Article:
In 1989, when Georgetown University first implemented its policy for free speech and expression, Rev. James Walsh, S.J., its creator, explained that at the very core of a university is the “untrammelled expression of ideas and information.”
This dedication to a constructive exchange of ideas was not reflected in last week’s chalking incident in Red Square. Last Tuesday, anti-abortion student group Georgetown University Right to Life chalked messages in Red Square,such as “End abortion” to celebrate National Pro-Life Chalk Day. By Wednesday morning, the messages were scrubbed away and replaced with different messages, including “End hate,” “Choose women” and “End the racist sexist capitalist cishetro patriarchy.”
This incident clearly represents a violation of the university’s speech and expression policy, which forbids actions that “curtail the free speech of others.” It is also the antithesis of actual constructive dialogue on an issue as salient as abortion, and thus it should serve as a reminder to the community about the importance of productive and meaningful discourse.
While the nature of the incident involved the alteration of water-soluble chalk, the action is still unacceptable given that it interfered with the perspectives and expressions of individuals. It would have been more sensible for those who disagree with the chalk messages to chalk their own messages next to those written by GU Right to Life. To secretly and anonymously change its messages, however, is both a sign of disrespect and an affront to Georgetown’s commitment to the open exchange of ideas.
Red Square is one of the public places on campus for individuals to conduct constructive dialogue and, according to university policy, its existence is “available for the purpose of exchanging ideas.” Every day in Red Square, students table for their organizations, post flyers to promote events and protest to raise awareness for causes. Chalking is another form of expression for students to write messages that will remain visible to the thousands of passersby who traverse Red Square every day.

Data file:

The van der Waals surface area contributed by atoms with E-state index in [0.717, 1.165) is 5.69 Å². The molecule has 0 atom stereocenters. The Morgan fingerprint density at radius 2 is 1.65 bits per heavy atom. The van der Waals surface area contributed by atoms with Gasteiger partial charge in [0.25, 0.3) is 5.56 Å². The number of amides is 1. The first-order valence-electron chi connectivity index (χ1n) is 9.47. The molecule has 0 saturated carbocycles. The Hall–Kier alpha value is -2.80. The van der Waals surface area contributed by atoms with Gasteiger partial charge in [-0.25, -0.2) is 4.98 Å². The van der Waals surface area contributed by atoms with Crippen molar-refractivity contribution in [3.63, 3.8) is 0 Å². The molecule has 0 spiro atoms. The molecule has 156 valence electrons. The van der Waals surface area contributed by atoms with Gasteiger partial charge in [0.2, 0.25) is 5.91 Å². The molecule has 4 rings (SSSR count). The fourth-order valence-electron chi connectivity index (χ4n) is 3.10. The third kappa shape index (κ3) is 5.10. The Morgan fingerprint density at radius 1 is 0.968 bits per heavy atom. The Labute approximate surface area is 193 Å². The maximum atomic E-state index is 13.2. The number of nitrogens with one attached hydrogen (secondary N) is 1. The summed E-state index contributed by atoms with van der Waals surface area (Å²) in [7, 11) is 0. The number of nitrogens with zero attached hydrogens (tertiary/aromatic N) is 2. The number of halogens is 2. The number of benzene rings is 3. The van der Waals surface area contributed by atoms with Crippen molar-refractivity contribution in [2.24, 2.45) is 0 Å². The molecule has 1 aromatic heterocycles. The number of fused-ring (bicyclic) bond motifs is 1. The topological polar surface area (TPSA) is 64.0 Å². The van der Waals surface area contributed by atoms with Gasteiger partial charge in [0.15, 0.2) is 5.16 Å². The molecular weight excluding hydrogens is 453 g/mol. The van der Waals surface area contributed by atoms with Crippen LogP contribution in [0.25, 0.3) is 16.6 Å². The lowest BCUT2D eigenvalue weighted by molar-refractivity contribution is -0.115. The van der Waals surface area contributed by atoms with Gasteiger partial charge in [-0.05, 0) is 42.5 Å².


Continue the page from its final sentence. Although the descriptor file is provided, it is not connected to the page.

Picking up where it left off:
However, because Red Square is a space for open expression, students should not tear down flyers promoting causes they do not agree with, prevent people from protesting or deface provocative chalk messages. Red Square’s status in our community as a meeting point for dialogue should be upheld, and students must respect the open discourse that occurs there.
Fortunately, the conversations sparked in light of the chalk incident have been largely optimistic. After GU Right to Life’s chalk messages were found defaced, pro-abortion rights group H*yas for Choice released a statement indicating that although its members disagree with the views expressed by GU Right to Life, they “ultimately know the free speech rights of students on campus allow them to share their opinions in public spaces.” Such an acknowledgment is crucial for constructive and fruitful expression to continue in the future.
In addition, GU Right to Life President Amelia Irvine (COL ’19) said she reached out to HFC in order to understand “how we can do better to love one another and treat each other with respect.” The mutual respect between groups with opposing views needs to be maintained in order for members of the community to learn from one another.
Nearly every day, students will encounter an opinion with which they disagree and find fault. However, they only stand to gain by respecting all forms of expression and discourse that are within the bounds of Georgetown’s policies. This way, the community can begin to emulate the core ideals promoted by Walsh nearly 30 years ago.
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